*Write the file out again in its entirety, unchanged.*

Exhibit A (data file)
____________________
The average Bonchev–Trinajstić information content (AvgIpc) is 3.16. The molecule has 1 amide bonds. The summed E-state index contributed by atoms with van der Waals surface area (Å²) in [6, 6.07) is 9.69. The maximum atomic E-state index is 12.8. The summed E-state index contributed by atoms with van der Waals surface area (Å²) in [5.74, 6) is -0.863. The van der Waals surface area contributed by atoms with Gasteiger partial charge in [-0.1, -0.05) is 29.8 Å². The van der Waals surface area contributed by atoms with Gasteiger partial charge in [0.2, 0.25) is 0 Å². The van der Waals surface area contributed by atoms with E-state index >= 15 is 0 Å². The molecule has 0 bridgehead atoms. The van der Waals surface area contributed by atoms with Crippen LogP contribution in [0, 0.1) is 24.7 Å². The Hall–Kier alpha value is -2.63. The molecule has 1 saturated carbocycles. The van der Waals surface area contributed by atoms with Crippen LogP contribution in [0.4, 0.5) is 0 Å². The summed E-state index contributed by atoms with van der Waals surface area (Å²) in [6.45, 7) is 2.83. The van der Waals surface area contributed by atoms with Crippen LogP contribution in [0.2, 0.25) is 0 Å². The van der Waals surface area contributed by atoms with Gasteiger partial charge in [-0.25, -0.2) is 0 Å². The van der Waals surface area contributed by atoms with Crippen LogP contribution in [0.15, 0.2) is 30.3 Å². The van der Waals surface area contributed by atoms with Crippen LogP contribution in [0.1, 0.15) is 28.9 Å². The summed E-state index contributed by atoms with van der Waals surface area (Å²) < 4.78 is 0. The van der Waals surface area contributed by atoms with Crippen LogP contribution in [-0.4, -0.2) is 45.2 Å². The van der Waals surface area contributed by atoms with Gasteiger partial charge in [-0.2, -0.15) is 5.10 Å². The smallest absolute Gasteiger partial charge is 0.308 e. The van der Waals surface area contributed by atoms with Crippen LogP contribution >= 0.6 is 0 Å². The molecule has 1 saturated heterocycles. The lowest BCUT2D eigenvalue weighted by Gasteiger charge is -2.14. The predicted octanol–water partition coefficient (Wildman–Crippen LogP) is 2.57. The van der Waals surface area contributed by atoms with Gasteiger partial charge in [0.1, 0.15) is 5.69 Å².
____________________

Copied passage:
The average Bonchev–Trinajstić information content (AvgIpc) is 3.16. The molecule has 1 amide bonds. The summed E-state index contributed by atoms with van der Waals surface area (Å²) in [6, 6.07) is 9.69. The maximum atomic E-state index is 12.8. The summed E-state index contributed by atoms with van der Waals surface area (Å²) in [5.74, 6) is -0.863. The van der Waals surface area contributed by atoms with Gasteiger partial charge in [-0.1, -0.05) is 29.8 Å². The van der Waals surface area contributed by atoms with Gasteiger partial charge in [0.2, 0.25) is 0 Å². The van der Waals surface area contributed by atoms with E-state index >= 15 is 0 Å². The molecule has 0 bridgehead atoms. The van der Waals surface area contributed by atoms with Crippen LogP contribution in [0, 0.1) is 24.7 Å². The Hall–Kier alpha value is -2.63. The molecule has 1 saturated carbocycles. The van der Waals surface area contributed by atoms with Crippen LogP contribution in [0.4, 0.5) is 0 Å². The summed E-state index contributed by atoms with van der Waals surface area (Å²) in [6.45, 7) is 2.83. The van der Waals surface area contributed by atoms with Crippen LogP contribution in [0.2, 0.25) is 0 Å². The van der Waals surface area contributed by atoms with Gasteiger partial charge in [-0.25, -0.2) is 0 Å². The van der Waals surface area contributed by atoms with Crippen LogP contribution in [0.15, 0.2) is 30.3 Å². The van der Waals surface area contributed by atoms with Crippen LogP contribution in [0.1, 0.15) is 28.9 Å². The summed E-state index contributed by atoms with van der Waals surface area (Å²) < 4.78 is 0. The van der Waals surface area contributed by atoms with Crippen LogP contribution in [-0.4, -0.2) is 45.2 Å². The van der Waals surface area contributed by atoms with Gasteiger partial charge in [-0.2, -0.15) is 5.10 Å². The smallest absolute Gasteiger partial charge is 0.308 e. The van der Waals surface area contributed by atoms with Crippen LogP contribution >= 0.6 is 0 Å². The molecule has 1 saturated heterocycles. The lowest BCUT2D eigenvalue weighted by Gasteiger charge is -2.14. The predicted octanol–water partition coefficient (Wildman–Crippen LogP) is 2.57. The van der Waals surface area contributed by atoms with Gasteiger partial charge in [0.1, 0.15) is 5.69 Å².